It takes a brave soul to try and shake up the department store business. More so if the company has a history of seeing ups and downs in business cycles for 110 years and still staying afloat. One would think that creating the most profitable retail business in country (per square foot) would qualify as a solid credential. And so it was that seven months ago, Ron Johnson, the CEO of J.C. Penney, undertook a massive pricing revamp to convert J.C. Penney to an every-day low-prices (EDLP) vendor rather than a high-low (HILO) vendor with multiple sales through the months.
If you have the time, watching the launch video of this announcement is pretty fascinating. Ron Johnson was joined on stage by Michael Francis, who had performed well as the marketing guru at Target. In 90 minutes, they laid out a detailed plan of why their current strategy was flawed, why the consumer still on average paid the same price over the years even though the list price in retail for apparel kept going up, and how they want to help the consumer. Ron also spoke at length about adding higher value brands in the store and got Martha Stewart to make a quick appearance. Michael Francis spoke about the need to change their logo and branding and launched their new ad campaign, Ellen DeGeneres in tow.
What is the result? The stock is down 35 percent since the start of the year. Michael Francis left in a hurry as announced last month. The word “sale” is making its way back into the J.C. Penney marketing materials, despite being flogged mercilessly a scant seven months ago at the launch event.
What happened here? Many theories abound, centered around the basic premise that customers want to see that they are getting value out of their purchases and crave sales. J.C. Penney needed to communicate this better through an honest and direct marketing campaign and not the usual feel-good bland fluff. Maybe that explains Michael’s hasty exit. This reminds me of the early work of David Bell, Wharton’s Xinmei Zhang and Yongge Dai Professor and professor of marketing, around the trade-offs between EDLP pricing and HILO pricing. Though this was done in a grocery store context, his work tried to point out that among large-basket shoppers (those that buy several different things at the store), having an EDLP messaging would allow the retailer to achieve the same average price per item as a HILO store but at the same time increase its total revenues since now it is able to attract these larger basket shoppers through the EDLP messaging.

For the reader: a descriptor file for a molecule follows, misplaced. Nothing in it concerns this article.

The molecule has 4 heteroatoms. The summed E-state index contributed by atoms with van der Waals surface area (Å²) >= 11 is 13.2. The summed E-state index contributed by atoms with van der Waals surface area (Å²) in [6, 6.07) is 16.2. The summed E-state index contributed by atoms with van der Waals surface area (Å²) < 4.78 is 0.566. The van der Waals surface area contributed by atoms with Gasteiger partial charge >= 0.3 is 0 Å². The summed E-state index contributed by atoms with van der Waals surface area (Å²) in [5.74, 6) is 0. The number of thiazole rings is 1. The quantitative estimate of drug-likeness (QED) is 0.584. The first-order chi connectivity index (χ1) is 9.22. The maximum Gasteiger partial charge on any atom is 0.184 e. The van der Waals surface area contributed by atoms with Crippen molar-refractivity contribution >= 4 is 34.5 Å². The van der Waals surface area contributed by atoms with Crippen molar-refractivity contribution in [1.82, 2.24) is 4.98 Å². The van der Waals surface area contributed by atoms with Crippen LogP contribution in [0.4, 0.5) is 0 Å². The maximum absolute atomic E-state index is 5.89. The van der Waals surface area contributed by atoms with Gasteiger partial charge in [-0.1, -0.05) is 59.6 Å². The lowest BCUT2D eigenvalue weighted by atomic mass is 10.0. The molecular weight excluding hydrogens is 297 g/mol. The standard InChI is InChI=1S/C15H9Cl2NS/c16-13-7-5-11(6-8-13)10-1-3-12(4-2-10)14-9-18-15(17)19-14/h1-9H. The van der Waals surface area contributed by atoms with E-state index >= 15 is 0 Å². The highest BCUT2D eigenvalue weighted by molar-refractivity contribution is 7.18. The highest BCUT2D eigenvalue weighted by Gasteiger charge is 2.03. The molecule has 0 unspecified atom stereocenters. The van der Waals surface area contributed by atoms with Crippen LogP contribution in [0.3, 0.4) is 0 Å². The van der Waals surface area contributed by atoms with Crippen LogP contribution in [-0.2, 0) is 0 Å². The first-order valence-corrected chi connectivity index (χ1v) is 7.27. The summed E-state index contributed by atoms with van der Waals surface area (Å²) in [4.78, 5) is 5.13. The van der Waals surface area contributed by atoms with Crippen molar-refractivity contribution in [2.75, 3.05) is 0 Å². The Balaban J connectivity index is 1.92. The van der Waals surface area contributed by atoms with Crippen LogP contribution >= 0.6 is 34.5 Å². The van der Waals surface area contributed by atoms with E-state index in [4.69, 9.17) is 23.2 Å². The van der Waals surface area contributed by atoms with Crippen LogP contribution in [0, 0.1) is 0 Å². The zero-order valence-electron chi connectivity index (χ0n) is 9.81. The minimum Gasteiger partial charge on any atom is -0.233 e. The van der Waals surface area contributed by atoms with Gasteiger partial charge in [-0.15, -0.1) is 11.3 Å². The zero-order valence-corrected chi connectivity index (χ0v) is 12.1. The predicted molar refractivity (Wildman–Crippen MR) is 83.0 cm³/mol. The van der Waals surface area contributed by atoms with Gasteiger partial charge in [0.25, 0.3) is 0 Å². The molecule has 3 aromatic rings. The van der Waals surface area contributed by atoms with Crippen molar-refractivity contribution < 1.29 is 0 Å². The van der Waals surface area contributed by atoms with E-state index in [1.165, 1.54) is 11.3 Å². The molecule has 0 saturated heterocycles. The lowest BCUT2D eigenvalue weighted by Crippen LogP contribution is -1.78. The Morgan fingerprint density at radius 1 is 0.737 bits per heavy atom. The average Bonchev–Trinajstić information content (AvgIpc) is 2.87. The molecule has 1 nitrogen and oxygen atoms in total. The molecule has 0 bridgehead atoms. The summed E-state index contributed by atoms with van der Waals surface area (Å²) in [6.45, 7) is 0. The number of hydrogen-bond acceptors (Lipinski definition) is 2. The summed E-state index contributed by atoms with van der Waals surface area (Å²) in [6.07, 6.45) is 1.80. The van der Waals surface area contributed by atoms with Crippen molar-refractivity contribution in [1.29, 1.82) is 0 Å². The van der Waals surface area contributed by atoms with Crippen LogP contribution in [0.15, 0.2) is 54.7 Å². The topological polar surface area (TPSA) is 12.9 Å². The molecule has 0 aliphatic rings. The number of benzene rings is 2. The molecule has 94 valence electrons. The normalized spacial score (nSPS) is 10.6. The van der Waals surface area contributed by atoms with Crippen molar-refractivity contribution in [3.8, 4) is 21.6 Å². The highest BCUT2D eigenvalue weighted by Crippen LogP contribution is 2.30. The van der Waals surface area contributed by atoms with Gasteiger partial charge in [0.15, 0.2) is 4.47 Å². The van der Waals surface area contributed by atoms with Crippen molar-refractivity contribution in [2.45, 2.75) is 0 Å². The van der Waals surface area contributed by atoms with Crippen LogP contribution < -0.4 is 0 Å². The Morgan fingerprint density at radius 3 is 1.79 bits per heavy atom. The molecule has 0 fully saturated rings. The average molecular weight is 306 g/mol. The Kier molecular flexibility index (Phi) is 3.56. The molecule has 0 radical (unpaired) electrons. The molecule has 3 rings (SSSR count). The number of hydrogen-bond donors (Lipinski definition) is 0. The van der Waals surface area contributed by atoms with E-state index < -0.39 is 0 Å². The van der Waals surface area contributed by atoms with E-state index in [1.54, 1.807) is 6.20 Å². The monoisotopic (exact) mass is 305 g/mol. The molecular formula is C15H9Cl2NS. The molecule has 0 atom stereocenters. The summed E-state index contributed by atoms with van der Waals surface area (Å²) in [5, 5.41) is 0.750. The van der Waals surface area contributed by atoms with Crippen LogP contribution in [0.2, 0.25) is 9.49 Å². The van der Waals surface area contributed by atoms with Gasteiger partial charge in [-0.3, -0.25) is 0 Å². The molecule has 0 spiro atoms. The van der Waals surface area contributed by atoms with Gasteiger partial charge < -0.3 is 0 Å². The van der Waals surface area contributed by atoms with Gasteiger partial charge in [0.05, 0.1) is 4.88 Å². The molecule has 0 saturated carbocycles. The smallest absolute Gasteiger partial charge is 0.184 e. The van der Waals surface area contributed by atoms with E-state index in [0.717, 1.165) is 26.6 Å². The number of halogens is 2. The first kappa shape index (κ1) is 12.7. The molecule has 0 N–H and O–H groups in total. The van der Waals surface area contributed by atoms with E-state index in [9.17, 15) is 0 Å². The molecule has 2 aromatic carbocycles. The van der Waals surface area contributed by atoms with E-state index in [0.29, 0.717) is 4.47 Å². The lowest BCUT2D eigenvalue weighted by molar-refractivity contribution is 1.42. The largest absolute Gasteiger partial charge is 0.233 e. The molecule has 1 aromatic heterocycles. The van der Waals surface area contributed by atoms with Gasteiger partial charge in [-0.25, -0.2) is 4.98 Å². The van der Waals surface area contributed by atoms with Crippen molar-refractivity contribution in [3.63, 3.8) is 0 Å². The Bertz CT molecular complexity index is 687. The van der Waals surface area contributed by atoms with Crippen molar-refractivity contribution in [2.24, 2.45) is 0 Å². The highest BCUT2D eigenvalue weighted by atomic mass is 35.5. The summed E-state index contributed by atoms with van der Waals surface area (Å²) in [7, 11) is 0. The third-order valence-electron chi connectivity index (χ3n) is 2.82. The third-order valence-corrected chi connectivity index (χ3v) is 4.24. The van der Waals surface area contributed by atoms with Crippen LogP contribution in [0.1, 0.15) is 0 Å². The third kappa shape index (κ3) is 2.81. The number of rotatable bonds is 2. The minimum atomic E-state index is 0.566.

This works well in stores like Walmart that have managed to convince customers of its low-price street-cred over the years. The question is whether a department store like J.C. Penney can accomplish the same. More importantly, can it accomplish the same when not being necessarily perceived as a low-price leader? How does a loss-averse customer whose behavior has been conditioned by years of HILO strategy in the department store world deal with this new signaling from a vendor that wishes to differentiate itself from the crowd? If Ron was able to invent the Apple retail experience and silence the naysayers, can he work magic a second time in a much more price sensitive domain with a lot less differentiated market? Only time can tell. But one’s got to give it to the man for trying to keep the business honest through what appeared to be a wonderful strategy at talking straight to the consumer and wishing on their behalf that the era of random price markups was over. Alas, that remains to be seen.